New Beacon Scorecard

Beacon Scorecard 2015

The new Beacon Scorecard was released May 1st. In addition to completely redesigning our previous dashboard, there are some important new features and metrics we would like to bring to your attention:
QUAC scores – QUAC is our unique overall population health metric and remains intact displayed with its components broken down. Of note, please check the focus period in the table under the # of attributed lives… and this metric can also be seen in your profile in our directory.
Under the “This Quarter” row which shows your current scores you will see:
Last Quarter: your score on the last report date
Beacon Average: the average score in Beacon
You vs. Beacon: how you compare to the Beacon average. Please note that context is important. For instance, Quality is a metric where higher scores vs. Beacon average are desirable… whereas, higher than average costs are less desirable for Admits and Cost.
Your Percentile: where you rank compared to your peers 1-100 (100 percentile is top)
Your Points: Each category Q, U, A, C is worth a maximum of 25 points. The U and A categories are broken down to 12.5 points each. All of the metrics except for Quality are given points via the following equation: Your Percentile X # max points. Quality points are generated by this equation: This Quarter X 25
For example if you score in the 70th percentile (70%) on Re-admissions, your points for that category would be 0.7 x 12.5 = 8.75 points.
QUAC TOTAL SCORE = summation of all the “Your Points” category in the row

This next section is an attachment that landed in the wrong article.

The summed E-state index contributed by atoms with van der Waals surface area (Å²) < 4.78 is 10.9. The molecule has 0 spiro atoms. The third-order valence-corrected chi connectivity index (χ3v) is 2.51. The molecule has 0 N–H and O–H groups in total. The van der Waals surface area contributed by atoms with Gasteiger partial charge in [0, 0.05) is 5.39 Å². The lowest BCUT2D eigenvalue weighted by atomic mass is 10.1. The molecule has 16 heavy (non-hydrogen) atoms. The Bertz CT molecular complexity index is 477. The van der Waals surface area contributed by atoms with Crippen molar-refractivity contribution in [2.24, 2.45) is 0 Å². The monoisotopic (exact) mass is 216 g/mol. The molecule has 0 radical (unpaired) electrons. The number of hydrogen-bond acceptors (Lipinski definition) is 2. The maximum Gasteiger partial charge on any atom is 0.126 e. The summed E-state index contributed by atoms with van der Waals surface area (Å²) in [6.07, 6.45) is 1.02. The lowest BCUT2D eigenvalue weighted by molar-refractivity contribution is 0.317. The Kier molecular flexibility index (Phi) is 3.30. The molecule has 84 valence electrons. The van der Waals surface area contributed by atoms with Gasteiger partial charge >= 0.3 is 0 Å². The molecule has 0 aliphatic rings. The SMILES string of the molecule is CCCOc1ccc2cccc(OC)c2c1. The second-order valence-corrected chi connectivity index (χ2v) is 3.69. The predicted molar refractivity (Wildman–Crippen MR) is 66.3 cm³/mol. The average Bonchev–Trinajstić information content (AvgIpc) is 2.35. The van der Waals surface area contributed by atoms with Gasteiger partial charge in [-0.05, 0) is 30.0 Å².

YOUR QUAC Rank is given and n is listed. N= # qualifying docs with >50 lives
QM Completion and QM Performance are as they were previously. This data can be seen on the Beacon – Health Endeavors dashboard.
Risk Adjusted Non-PCP touches per attributed life – this is a new metric we have added starting May 2015. We risk adjust your patient panel and come up with a # of provider visits (excluding yours) that the average patient in your panel is generating. Then this is compared to the Beacon average to see where you are in relation to others in the Network.
Beacon Engagement Index – this is a metric we are using for Kinship (along with EMR and PCMH). Kinship is responsible for the K in the QUACK score which is a part of your shared savings distribution. You are awarded engagement points by doing various activities such as attending meetings, events, downloading the app, reading newsletters, etc. We then divide the range (low to high score) by 4 and break it into quartiles (1=top quartile).
Domestic Utilization is a composite metric:
50% “Provider”: this is outpatient office referrals
50% “Facility”: this is for in-network facilities. At this time, we are using CHS in-patient admits.
Your Score and the Beacon Average are shown in the box on the right. The average of your scores is brought to your “This Quarter” score under U in the QUAC scoring.
BCBS / United-Oxford / Aetna:
Here you will find your attributed lives per contract and progress with your gaps in care through the date range under the heading. Your provider relations representative will be regularly providing you with this data, but if there is any question you can always reach out for further clarification.
Please contact your Provider Relations representative if you have any questions about your data. If you have any general questions, comments or suggestions regarding how we can further improve these Scorecards, please let us know


Health Affairs Blog: Health Information Technology: Where We Stand and Where We Need to Go

Health Information Technology: Where We Stand And Where We Need To Go

Posted By Karen DeSalvo On April 24, 2015